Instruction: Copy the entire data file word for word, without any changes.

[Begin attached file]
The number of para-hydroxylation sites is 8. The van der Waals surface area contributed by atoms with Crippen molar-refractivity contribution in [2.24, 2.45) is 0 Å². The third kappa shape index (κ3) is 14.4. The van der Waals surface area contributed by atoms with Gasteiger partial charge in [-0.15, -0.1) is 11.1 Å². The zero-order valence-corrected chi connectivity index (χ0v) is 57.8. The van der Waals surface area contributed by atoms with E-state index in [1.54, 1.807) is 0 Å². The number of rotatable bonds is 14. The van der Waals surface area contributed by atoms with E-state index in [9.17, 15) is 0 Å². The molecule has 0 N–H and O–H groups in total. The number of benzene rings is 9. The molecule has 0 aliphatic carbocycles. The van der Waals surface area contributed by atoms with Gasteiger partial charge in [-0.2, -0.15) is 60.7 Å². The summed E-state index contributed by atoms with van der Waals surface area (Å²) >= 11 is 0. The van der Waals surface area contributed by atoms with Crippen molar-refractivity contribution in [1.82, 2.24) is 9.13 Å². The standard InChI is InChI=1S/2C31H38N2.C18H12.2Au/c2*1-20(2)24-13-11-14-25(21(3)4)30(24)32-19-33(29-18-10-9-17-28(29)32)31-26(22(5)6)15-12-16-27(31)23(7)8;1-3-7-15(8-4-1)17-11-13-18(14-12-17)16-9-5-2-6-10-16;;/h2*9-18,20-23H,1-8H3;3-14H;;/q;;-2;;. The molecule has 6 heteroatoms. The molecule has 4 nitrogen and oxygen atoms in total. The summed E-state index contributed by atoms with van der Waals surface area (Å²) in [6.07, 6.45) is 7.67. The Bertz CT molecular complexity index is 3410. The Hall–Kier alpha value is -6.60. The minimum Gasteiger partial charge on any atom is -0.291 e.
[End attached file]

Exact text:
The number of para-hydroxylation sites is 8. The van der Waals surface area contributed by atoms with Crippen molar-refractivity contribution in [2.24, 2.45) is 0 Å². The third kappa shape index (κ3) is 14.4. The van der Waals surface area contributed by atoms with Gasteiger partial charge in [-0.15, -0.1) is 11.1 Å². The zero-order valence-corrected chi connectivity index (χ0v) is 57.8. The van der Waals surface area contributed by atoms with E-state index in [1.54, 1.807) is 0 Å². The number of rotatable bonds is 14. The van der Waals surface area contributed by atoms with E-state index in [9.17, 15) is 0 Å². The molecule has 0 N–H and O–H groups in total. The number of benzene rings is 9. The molecule has 0 aliphatic carbocycles. The van der Waals surface area contributed by atoms with Gasteiger partial charge in [-0.2, -0.15) is 60.7 Å². The summed E-state index contributed by atoms with van der Waals surface area (Å²) >= 11 is 0. The van der Waals surface area contributed by atoms with Crippen molar-refractivity contribution in [1.82, 2.24) is 9.13 Å². The standard InChI is InChI=1S/2C31H38N2.C18H12.2Au/c2*1-20(2)24-13-11-14-25(21(3)4)30(24)32-19-33(29-18-10-9-17-28(29)32)31-26(22(5)6)15-12-16-27(31)23(7)8;1-3-7-15(8-4-1)17-11-13-18(14-12-17)16-9-5-2-6-10-16;;/h2*9-18,20-23H,1-8H3;3-14H;;/q;;-2;;. The molecule has 6 heteroatoms. The molecule has 4 nitrogen and oxygen atoms in total. The summed E-state index contributed by atoms with van der Waals surface area (Å²) in [6.07, 6.45) is 7.67. The Bertz CT molecular complexity index is 3410. The Hall–Kier alpha value is -6.60. The minimum Gasteiger partial charge on any atom is -0.291 e.